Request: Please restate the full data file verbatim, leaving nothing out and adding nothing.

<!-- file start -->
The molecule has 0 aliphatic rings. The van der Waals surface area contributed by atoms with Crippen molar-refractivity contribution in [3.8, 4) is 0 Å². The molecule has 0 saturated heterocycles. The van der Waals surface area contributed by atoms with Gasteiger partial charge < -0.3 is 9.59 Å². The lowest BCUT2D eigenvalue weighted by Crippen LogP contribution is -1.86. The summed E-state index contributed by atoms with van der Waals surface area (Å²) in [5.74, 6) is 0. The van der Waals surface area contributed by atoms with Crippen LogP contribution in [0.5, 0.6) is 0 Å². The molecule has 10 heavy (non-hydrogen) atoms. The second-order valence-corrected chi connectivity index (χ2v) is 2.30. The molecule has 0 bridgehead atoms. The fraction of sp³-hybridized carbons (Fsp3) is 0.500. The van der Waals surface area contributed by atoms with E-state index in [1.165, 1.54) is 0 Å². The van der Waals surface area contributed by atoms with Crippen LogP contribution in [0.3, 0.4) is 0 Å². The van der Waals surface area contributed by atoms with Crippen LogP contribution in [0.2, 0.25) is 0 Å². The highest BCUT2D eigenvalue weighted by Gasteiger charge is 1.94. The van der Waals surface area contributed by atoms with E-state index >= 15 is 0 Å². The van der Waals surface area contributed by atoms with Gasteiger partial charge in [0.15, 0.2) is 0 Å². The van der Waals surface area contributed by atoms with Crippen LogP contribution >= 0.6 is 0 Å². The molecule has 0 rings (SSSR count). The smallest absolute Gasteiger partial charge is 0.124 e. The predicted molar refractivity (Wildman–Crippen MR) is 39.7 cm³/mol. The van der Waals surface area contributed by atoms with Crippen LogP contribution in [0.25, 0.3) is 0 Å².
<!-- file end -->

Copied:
The molecule has 0 aliphatic rings. The van der Waals surface area contributed by atoms with Crippen molar-refractivity contribution in [3.8, 4) is 0 Å². The molecule has 0 saturated heterocycles. The van der Waals surface area contributed by atoms with Gasteiger partial charge < -0.3 is 9.59 Å². The lowest BCUT2D eigenvalue weighted by Crippen LogP contribution is -1.86. The summed E-state index contributed by atoms with van der Waals surface area (Å²) in [5.74, 6) is 0. The van der Waals surface area contributed by atoms with Crippen LogP contribution in [0.5, 0.6) is 0 Å². The molecule has 10 heavy (non-hydrogen) atoms. The second-order valence-corrected chi connectivity index (χ2v) is 2.30. The molecule has 0 bridgehead atoms. The fraction of sp³-hybridized carbons (Fsp3) is 0.500. The van der Waals surface area contributed by atoms with E-state index in [1.165, 1.54) is 0 Å². The van der Waals surface area contributed by atoms with Crippen LogP contribution in [0.3, 0.4) is 0 Å². The van der Waals surface area contributed by atoms with Crippen LogP contribution in [0.2, 0.25) is 0 Å². The highest BCUT2D eigenvalue weighted by Gasteiger charge is 1.94. The van der Waals surface area contributed by atoms with E-state index >= 15 is 0 Å². The van der Waals surface area contributed by atoms with Gasteiger partial charge in [0.15, 0.2) is 0 Å². The van der Waals surface area contributed by atoms with Crippen LogP contribution >= 0.6 is 0 Å². The molecule has 0 rings (SSSR count). The smallest absolute Gasteiger partial charge is 0.124 e. The predicted molar refractivity (Wildman–Crippen MR) is 39.7 cm³/mol. The van der Waals surface area contributed by atoms with Crippen LogP contribution in [0.25, 0.3) is 0 Å².